BECKET, THOMAS (commonly called Thomas à Becket):
Life before his Consecration. Archbishop of Canterbury 1162-70, the most determined English champion of the rights and liberties of the Church in his day; b. in London between 1110 and 1120; assassinated at Canterbury Dec. 29, 1170. His parents were of the middle class. He received an excellent education, which he completed at the University of Paris. Returning to England, he attracted the notice of Theobald, archbishop of Canterbury, who entrusted him with several important missions to Rome, and finally made him archdeacon of Canterbury and provost of Beverley. He so distinguished himself by his zeal and efficiency that Theobald commended him to King Henry II when the important office of chancellor was vacant. Henry, like all the Norman kings, desired to be absolute master of his dominions, in both Church and State, and could well appeal to the traditions of his house when he planned to do away with the special privileges of the English clergy, which he regarded as so many fetters on his authority. Becket struck him as an instrument well adapted for the accomplishment of his designs; the young man showed himself an accomplished courtier, a cheerful companion in the king's pleasures, and devoted to his master's interests with such a firm and yet diplomatic thoroughness that scarcely anyone, unless perhaps it was John of Salisbury, could have doubted that he had gone over completely to the royal side. Archbishop Theobald died Apr. 18, 1161, and the chapter learned with some indignation that the king expected them to choose Thomas his successor. The election was, however, consummated in May, and Thomas was consecrated on June 3, 1162.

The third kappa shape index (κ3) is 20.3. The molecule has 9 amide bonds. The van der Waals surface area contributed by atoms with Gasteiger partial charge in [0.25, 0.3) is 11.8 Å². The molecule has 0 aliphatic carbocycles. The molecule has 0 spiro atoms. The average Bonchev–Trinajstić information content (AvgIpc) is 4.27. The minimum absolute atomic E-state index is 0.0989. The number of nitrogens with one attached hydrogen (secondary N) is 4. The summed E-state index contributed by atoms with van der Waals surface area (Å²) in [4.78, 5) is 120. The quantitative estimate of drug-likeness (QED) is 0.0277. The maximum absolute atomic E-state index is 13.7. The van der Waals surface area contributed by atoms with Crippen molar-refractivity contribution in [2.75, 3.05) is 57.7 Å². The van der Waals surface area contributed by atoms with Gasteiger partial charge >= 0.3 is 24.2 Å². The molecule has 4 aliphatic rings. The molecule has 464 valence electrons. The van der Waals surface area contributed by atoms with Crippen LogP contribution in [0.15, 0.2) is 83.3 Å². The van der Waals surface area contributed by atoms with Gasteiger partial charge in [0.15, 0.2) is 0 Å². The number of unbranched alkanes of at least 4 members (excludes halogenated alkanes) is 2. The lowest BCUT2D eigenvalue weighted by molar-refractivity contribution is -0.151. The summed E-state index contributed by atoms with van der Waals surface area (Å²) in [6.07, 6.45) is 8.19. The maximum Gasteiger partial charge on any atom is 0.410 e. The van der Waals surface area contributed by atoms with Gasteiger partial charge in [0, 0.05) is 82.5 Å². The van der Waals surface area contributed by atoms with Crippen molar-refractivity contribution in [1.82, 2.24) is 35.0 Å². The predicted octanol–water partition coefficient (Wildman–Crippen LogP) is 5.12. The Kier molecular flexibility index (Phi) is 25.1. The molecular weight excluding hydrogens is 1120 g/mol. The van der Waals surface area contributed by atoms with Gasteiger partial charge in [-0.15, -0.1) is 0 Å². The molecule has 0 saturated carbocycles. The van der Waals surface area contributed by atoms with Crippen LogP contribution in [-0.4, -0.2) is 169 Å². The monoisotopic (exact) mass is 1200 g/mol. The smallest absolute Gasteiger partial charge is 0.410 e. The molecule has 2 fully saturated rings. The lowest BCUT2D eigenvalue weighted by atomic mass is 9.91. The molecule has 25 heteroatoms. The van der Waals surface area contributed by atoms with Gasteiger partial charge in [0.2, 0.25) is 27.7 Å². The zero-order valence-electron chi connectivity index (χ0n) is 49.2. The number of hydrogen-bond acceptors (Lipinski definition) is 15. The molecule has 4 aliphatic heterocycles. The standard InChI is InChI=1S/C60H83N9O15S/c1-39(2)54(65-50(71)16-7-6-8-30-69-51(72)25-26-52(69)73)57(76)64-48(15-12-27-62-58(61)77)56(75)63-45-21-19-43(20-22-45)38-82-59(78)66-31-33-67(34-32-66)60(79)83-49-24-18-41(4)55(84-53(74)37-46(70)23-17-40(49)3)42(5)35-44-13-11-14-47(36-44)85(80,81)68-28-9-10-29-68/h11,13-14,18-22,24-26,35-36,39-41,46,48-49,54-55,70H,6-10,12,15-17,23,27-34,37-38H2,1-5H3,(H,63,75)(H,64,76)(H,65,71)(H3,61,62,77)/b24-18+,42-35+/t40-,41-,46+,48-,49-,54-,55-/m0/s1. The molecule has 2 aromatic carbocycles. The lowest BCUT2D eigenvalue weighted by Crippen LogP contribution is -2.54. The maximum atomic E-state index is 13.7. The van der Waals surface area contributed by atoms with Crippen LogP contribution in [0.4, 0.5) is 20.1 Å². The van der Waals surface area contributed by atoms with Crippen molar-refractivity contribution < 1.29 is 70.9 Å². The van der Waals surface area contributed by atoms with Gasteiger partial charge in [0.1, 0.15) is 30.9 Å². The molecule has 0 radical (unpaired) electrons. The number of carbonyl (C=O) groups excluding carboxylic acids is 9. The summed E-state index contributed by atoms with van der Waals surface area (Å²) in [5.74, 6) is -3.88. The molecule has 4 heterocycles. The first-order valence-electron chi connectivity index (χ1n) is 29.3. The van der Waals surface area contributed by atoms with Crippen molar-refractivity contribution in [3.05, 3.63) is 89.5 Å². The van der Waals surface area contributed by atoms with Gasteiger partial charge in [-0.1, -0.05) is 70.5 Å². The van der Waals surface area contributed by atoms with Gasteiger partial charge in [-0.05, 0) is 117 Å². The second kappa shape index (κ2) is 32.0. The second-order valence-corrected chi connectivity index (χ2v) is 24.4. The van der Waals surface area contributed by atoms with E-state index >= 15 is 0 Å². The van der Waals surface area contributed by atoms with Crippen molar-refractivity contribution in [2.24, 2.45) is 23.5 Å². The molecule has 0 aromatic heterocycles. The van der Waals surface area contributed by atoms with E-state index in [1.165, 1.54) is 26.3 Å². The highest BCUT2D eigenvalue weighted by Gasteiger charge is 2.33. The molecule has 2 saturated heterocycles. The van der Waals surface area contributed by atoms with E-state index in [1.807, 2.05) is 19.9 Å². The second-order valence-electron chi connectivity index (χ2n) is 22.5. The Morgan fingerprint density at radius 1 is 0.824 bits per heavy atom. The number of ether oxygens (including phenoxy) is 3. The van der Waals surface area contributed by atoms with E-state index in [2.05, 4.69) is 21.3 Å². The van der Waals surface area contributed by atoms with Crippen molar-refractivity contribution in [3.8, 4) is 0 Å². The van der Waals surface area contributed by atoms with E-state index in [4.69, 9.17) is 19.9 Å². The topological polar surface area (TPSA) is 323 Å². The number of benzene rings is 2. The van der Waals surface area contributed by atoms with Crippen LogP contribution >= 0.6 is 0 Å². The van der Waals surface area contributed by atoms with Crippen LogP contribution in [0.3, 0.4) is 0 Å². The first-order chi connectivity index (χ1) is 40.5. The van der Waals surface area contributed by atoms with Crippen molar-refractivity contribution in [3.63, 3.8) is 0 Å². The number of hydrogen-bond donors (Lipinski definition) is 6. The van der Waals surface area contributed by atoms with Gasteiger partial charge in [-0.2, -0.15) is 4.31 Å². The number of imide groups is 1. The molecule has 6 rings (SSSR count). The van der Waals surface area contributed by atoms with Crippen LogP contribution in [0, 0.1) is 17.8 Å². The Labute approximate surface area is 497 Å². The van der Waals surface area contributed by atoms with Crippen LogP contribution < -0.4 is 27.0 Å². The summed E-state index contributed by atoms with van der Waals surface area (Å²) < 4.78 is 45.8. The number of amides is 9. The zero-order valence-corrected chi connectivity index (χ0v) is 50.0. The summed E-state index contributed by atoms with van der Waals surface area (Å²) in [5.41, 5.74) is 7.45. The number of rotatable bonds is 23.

Archbishop 1162. At once there took place before the eyes of the astonished king and country an unexpected transformation in the character of the new primate. Instead of a gay, pleasure-loving courtier, he stood forth an ascetic prelate in simple monastic garb, ready to contend to the uttermost for the cause of the hierarchy. In the schism which at that time divided the Church, he declared for Alexander III (q.v.), a man whose devotion to the same strict hierarchical principles appealed to him; and from Alexander he received the pallium at the Council of Tours. On his return to England, he proceeded at once to put into execution the project he had formed for the liberation of the Church of England from the very limitations which he had formerly helped to enforce. His aim was twofold: the complete exemption of the Church from all civil jurisdiction, with undivided control of the clergy, freedom of appeal, etc., and the acquisition and security of an independent fund of church property. The king was not slow to perceive the inevitable outcome of the archbishop's attitude, and called a meeting or the clergy at Westminster (Oct. 1, 1163) at which he demanded that they should renounce all claim to exemption from civil jurisdiction and acknowledge the equality of all subjects before the law. The others were inclined to yield, but the archbishop stood firm. Henry was not ready for an open breach, and offered to be content with a more general acknowledgment and recognition of the "customs of his ancestors." Thomas was willing to agree to this, with the significant reservation "saving the rights of the Church." But this involved the whole question at issue, and Henry left London in anger.